The core areas of the design of game UX are Menu Design, HUD Design, and Presentation. However, the design of game UX starts with Navigation Design: identifying menus and core features and arranging them as a flowchart. Navigation Design has also been referred to as Information Architecture, Interaction Architecture, and UI Map.
After you define the navigation and core features, follow best practices in each core area to identify what needs to be fleshed out and redesigned before full production.
The UI Map helps the designers and engineers understand the navigation path and potential roadblocks within the menu design. Every menu has a list of options, which usually point to another menu or input decision. All options, features, input requirements, and notifications are documented in the UI Map.
How is the UI Map used?
UX designers and engineers use a UI Map to understand and quantify the work needed to create a functional menu system within a product. Use the UI Map to track and adjust navigation of the menus and to identify the menus that can be optimized for development and production.
The more detailed and interactive a UI Map you create, the more it will help you anticipate and solve problems with flow and messaging—not just before but also during production, should you decide to add features.
Get all stakeholders on board
It is very important to create a UI Map in the very early stages of a product’s development. After core features have been identified, the next step is to create a UI Map. This should involve the UX Lead, Design Lead, and Engineering Lead.
As soon as the UI Map contains all menu areas, discuss the flow’s scope with the Art Director and Art Producer. Get all the lead stakeholders of the project involved early and use the UI Map stage to communicate the technical, feature-related, and artistic changes that might be required during production.
Use the UI Map to help all disciplines understand the scope and design of the project throughout production. Update the UI Map with every change made, and have the leads and producers update it with production deadlines, budgeting, and staffing.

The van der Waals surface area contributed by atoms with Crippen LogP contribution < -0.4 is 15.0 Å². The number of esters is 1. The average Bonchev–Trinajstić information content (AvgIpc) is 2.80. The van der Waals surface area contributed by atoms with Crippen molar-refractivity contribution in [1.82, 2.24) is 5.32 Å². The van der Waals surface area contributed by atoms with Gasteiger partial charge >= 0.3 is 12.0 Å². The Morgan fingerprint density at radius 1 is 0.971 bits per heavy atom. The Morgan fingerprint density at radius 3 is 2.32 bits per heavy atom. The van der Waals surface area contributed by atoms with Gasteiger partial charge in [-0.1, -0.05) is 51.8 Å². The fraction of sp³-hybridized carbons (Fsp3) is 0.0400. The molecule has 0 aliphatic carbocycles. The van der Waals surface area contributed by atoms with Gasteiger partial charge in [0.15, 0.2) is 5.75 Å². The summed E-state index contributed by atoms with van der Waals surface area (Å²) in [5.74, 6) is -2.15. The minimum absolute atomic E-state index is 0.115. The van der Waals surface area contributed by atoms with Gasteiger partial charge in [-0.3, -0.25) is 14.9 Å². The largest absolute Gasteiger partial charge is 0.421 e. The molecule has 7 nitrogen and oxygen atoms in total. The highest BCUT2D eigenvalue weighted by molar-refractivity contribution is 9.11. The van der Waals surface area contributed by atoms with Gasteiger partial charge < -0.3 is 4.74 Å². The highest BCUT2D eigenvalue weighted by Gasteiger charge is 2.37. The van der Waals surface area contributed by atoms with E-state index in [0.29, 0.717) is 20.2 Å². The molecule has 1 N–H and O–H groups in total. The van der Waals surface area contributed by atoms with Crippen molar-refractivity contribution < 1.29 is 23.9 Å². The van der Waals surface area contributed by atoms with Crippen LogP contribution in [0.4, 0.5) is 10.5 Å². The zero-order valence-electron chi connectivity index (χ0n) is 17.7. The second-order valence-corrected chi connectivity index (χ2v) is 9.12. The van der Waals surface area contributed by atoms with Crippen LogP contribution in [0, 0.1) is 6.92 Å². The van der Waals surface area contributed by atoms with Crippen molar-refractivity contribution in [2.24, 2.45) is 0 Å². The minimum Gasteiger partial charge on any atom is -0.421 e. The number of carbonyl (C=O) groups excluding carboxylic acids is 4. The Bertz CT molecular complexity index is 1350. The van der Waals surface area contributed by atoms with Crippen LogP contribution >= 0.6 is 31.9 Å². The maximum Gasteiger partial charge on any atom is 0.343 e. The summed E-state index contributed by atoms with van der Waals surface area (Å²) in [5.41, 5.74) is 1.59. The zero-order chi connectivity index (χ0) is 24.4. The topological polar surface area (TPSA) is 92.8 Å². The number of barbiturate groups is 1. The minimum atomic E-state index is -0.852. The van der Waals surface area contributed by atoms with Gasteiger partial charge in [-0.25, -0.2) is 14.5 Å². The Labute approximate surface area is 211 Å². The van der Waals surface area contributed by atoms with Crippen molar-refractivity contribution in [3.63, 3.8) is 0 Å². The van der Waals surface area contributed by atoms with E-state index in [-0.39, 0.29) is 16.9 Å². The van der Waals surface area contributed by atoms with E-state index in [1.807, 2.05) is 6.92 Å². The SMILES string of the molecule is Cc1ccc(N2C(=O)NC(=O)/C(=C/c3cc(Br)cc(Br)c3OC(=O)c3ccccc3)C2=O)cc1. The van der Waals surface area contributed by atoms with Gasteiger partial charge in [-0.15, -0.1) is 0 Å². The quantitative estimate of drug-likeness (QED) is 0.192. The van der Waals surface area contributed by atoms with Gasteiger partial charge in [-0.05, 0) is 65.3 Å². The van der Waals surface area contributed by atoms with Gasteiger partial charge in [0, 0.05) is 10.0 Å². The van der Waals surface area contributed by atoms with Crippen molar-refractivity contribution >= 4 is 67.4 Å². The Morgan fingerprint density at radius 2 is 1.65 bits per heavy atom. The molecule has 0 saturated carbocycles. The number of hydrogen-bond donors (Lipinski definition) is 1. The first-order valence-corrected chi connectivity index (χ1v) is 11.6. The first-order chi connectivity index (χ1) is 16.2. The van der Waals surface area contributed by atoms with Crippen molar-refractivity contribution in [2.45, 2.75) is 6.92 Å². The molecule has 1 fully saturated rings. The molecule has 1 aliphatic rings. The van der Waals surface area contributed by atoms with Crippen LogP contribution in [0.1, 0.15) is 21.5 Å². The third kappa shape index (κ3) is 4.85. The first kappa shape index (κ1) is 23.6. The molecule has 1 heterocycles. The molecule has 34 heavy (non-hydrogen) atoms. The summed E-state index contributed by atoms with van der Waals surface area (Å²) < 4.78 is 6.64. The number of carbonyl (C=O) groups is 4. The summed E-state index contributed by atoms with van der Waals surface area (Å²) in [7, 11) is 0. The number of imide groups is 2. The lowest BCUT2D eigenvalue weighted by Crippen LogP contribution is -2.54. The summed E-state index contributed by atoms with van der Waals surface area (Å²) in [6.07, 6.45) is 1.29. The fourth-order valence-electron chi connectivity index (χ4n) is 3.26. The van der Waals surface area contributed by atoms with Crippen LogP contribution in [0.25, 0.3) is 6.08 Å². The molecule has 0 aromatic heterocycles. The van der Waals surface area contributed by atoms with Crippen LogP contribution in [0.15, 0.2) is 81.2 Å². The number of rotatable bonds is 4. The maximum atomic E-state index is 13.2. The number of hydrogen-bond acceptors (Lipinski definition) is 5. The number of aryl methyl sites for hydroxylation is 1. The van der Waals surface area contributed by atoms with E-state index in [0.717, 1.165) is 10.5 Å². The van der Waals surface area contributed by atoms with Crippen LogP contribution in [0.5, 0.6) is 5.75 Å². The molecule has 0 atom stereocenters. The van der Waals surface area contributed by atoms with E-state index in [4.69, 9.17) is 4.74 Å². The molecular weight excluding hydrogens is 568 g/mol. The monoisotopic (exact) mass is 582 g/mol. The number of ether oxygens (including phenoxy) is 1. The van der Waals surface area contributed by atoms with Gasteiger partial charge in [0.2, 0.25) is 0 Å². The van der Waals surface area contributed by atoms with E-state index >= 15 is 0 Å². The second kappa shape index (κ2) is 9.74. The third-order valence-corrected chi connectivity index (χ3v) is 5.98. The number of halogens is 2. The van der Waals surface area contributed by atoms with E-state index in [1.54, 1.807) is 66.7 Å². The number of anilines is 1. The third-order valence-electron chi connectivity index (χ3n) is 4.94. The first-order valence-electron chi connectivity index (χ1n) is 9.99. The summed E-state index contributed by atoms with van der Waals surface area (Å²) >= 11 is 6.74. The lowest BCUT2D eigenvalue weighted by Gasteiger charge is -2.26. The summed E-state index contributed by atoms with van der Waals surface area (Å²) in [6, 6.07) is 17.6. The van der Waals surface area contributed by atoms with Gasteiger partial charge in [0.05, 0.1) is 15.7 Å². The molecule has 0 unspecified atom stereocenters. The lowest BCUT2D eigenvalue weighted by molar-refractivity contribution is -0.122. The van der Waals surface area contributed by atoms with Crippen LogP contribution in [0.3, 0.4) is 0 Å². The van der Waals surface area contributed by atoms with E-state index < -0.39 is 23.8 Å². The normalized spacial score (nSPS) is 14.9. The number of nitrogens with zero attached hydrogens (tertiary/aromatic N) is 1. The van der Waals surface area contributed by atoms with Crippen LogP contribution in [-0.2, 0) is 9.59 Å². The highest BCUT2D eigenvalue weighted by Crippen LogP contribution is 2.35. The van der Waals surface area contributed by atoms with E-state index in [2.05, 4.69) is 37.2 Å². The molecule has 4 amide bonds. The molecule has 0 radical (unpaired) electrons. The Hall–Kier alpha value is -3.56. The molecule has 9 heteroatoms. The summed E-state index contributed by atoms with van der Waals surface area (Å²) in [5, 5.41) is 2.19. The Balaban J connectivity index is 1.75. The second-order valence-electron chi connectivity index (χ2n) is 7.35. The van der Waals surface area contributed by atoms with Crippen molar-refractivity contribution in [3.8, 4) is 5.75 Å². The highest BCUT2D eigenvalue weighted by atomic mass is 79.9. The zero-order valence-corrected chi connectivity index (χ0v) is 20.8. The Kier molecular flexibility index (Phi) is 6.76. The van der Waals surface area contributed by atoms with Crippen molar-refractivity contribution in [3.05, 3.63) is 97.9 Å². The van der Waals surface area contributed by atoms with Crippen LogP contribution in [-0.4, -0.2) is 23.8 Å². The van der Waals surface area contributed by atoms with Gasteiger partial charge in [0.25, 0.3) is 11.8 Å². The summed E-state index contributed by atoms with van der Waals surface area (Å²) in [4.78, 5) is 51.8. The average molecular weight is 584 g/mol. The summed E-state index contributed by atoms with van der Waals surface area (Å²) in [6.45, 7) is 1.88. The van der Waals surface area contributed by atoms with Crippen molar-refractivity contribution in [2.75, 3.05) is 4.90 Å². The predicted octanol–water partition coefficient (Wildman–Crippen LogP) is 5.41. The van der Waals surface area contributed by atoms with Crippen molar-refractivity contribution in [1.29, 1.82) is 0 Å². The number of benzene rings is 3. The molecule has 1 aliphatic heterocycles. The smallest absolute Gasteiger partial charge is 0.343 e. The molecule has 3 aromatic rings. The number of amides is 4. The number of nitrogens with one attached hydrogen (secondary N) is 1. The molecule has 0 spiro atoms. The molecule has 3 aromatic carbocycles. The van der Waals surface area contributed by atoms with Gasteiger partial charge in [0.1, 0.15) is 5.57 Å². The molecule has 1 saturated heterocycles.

Levels of detail
Before diving deep into the details, think of the UI Map as a painting. Start with a high-level sketch, and work in the details as you refine the UI Map with the lead stakeholders.
Make the first version of the UI map high level and use it to record all the design features exposed in the interface with the user. Make each menu high level enough to record each interaction as a new menu or notification and to easily show how the user can navigate the menu.
Make the second version of the UI Map a detailed listing of options and features within each menu screen. This will help determine the template patterns and reuse of components. This level of detail will also help with engineering, design, and production.
The third version is optional. It is used to demonstrate the menus and features and to create an interactive walkthrough prototype before production begins.
Minimize the effort needed to navigate to areas within the UI flow. Consider incorporating shortcuts for circumnavigating an entire menu section.
Use the UI Map to estimate the number of the screens the player must move through to complete an action. Make the most important actions accessible quickly, from a central location, and move the more complex actions deeper in the flow.
Avoid having too many entries and exit points on the same screen. It is tempting to provide as many shortcuts between screens as possible; however, too much redundancy might prevent players from developing a consistent mental model of the UI flow. In other words, if your UI Map looks like a rat’s nest, the UI will feel like one.
Architecture of interaction
The A and B buttons are the standard input for interacting with menus in a video game. Use the A button to enter or select a menu, and the B button to cancel or back out of a menu. If any special buttons are used, call them out on the screen.
Best Practice: Design the UI flow such that the A button is all that a player needs to navigate through the menus and get into the game. This will reduce the effort and make the game accessible to all users.
Review the entire UI Map to ensure that the same buttons are used to perform the same types of action. For example, don’t use the left and right bumpers to tab through a list on one screen but the left and right triggers to tab on another screen.
Basic UI Map showing a menu flow
Detailed UI Map with a legend
Detailed UI Map with a legend that shows the templates, components, and API calls